1. Problem: Reading Books Is “Too Hard”Firstly, teachers may avoid asking students to read books because the learner’s vocabulary is low. This, however, leads to a vicious cycle whereby learners do not have enough vocabulary to read, but there is not enough reading in order for learners to learn more words. As a consequence, students rarely associate reading with an enjoyable activity. Reading is viewed as ‘too difficult’, and texts they are given are often unimaginative and not conducive to enticing learners to read for pleasure (take a look at any low level course book and the reading passages there).
SolutionBy using graded readers that have been chosen to match the reader’s level, reading will no longer be viewed as a difficult task, and will help in building the reader’s confidence. Graded come in multiple levels readers (Oxford and Cambridge have excellent choices and levels), with many different books at each level. This gives the students a lot of choice, and importantly, the ability to engage in English at the level perfect to them as individuals. The book can match the learner rather than the class, and for learners on either extreme of the reading ability in the class, this has got to be good news. Those who are bored with ‘easy’ class material can stretch themselves, and those who struggle can finally read without relying exclusively on translations. The reading material should consist of 98% known vocabulary (Nation & Hu: 2000), and focus is on meaning rather than language. This means that only 2 out of 100 words should be unknown to the reader. More than that and the reading can become work and not pleasure.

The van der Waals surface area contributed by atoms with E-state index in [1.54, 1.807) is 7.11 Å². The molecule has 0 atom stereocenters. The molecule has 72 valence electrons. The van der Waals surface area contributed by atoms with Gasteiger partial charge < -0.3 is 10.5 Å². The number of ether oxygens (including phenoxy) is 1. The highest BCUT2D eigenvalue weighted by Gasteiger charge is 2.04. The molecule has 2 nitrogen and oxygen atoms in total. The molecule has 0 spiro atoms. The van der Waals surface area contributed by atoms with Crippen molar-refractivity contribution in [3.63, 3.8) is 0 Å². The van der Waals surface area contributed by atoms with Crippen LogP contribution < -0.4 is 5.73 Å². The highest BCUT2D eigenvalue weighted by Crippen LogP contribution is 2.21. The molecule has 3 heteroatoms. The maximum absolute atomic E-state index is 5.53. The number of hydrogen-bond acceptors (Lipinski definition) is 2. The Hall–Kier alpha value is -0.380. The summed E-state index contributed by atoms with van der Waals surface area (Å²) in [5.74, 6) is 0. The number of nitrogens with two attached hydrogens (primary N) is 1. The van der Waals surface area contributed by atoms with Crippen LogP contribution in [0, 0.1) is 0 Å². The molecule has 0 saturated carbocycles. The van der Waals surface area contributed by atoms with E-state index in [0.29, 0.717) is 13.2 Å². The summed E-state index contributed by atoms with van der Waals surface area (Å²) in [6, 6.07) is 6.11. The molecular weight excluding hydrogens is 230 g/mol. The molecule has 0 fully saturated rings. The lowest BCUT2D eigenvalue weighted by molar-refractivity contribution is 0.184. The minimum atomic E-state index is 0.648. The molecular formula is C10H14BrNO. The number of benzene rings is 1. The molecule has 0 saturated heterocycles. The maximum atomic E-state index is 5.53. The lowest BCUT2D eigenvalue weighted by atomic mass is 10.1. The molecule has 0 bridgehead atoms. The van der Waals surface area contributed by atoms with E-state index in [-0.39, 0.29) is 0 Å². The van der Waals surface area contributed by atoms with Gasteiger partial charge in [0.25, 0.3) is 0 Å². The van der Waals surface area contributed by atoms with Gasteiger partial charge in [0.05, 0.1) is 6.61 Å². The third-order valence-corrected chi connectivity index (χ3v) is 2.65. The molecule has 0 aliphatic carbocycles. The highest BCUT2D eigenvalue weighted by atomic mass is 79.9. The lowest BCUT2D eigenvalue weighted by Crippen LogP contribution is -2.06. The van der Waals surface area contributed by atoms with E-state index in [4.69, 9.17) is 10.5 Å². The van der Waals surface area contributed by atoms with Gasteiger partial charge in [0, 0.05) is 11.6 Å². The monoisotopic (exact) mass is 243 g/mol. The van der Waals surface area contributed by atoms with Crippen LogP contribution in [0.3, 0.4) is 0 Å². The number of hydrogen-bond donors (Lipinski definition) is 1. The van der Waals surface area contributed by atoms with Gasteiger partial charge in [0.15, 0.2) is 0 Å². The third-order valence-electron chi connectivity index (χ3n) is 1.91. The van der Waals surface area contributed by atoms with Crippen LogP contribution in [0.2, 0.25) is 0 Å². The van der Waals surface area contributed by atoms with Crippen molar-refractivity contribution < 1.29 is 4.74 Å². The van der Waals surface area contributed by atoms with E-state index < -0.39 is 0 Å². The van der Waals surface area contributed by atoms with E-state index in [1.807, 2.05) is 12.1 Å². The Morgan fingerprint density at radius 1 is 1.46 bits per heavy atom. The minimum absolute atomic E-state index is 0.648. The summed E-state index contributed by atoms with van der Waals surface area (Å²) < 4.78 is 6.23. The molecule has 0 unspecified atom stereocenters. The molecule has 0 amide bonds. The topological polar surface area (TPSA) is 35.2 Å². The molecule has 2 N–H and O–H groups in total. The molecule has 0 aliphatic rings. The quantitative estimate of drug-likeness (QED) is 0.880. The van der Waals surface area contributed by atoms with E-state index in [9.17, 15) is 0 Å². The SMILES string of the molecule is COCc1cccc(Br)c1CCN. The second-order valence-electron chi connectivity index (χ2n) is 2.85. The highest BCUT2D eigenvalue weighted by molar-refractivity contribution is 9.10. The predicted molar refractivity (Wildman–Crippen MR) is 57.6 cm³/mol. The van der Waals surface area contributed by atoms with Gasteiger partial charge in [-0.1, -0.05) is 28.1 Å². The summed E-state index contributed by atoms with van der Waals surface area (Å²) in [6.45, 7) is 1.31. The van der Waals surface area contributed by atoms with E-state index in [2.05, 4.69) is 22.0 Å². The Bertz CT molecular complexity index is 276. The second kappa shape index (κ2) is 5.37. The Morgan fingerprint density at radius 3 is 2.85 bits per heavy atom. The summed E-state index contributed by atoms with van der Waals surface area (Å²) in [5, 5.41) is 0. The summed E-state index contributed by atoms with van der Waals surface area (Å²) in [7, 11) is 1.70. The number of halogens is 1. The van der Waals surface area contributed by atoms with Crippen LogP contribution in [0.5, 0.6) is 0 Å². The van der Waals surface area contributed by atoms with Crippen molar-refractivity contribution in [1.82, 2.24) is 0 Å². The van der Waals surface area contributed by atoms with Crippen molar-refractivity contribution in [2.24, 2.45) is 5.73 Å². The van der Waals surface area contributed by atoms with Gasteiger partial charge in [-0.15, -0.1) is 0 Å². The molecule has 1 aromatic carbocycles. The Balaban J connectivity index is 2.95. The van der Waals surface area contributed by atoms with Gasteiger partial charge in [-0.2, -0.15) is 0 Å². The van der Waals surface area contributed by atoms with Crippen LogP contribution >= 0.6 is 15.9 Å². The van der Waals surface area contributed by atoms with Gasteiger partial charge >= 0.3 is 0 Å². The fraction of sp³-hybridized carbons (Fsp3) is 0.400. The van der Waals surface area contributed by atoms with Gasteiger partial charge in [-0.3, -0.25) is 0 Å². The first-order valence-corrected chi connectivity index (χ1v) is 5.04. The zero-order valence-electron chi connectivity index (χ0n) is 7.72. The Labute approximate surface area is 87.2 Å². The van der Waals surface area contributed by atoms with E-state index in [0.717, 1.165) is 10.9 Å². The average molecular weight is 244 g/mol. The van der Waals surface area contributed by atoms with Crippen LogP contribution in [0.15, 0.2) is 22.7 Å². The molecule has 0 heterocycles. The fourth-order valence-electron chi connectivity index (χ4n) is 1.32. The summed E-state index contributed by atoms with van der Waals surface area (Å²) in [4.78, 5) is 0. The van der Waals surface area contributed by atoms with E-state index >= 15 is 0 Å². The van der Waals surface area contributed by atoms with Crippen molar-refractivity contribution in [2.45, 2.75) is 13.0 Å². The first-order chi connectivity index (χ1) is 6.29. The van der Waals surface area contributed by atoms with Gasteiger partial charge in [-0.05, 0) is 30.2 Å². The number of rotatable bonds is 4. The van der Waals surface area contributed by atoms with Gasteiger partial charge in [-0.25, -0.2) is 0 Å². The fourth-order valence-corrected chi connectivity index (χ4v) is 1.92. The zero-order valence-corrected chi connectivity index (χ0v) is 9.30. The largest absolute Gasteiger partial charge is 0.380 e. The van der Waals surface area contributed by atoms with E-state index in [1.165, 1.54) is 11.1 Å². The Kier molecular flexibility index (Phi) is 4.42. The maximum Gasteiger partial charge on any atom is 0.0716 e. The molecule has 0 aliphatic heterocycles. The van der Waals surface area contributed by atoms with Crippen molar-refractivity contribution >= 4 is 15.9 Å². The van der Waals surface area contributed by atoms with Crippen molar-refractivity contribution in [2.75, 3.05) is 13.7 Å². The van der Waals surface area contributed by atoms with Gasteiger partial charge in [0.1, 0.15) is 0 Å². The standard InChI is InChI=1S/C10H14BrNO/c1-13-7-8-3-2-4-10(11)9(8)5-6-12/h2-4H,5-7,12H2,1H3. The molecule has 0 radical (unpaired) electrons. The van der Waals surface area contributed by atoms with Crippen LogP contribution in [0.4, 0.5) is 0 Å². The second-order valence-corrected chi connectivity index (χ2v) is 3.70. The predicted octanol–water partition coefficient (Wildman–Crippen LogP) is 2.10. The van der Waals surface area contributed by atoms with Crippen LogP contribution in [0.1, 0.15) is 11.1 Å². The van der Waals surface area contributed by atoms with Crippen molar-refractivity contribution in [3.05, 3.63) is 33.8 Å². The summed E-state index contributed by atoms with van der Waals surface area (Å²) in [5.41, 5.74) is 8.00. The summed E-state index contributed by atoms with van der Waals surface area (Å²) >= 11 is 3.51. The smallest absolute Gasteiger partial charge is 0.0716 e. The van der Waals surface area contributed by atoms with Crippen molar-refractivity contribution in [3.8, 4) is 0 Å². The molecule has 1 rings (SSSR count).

2. Problem: Reading Is Not ValuedIf reading is not valued in the learner’s own culture, if they don’t have they skills to read in their own language, or if they simply don’t enjoy reading, then these are major problems which are going to effect the successful implementation of a reading programme.
SolutionNumber one of Ray Williams (1986) ‘Top ten’ principles for teaching reading is that “In the absence of interesting texts, very little is possible.” In saying that, just buying books is not enough either. The books should be attractive, interesting, within the learners capabilities, displayed prominently, and discussed. Some students, especially those who feel as though time spent on extensive reading is ‘doing nothing’, will also need some outcome-based reasons for participating actively. With a class of immigrant adult learners in mind, I have a list of potential persuasions below, with both reference to research and my learners’ specific situation.
- Only reading will improve reading. The number of books read is the best prediction of several measures of reading achievement. (Anderson, Wilson and Fielding; 1988. cited in Elley &Smith 1997)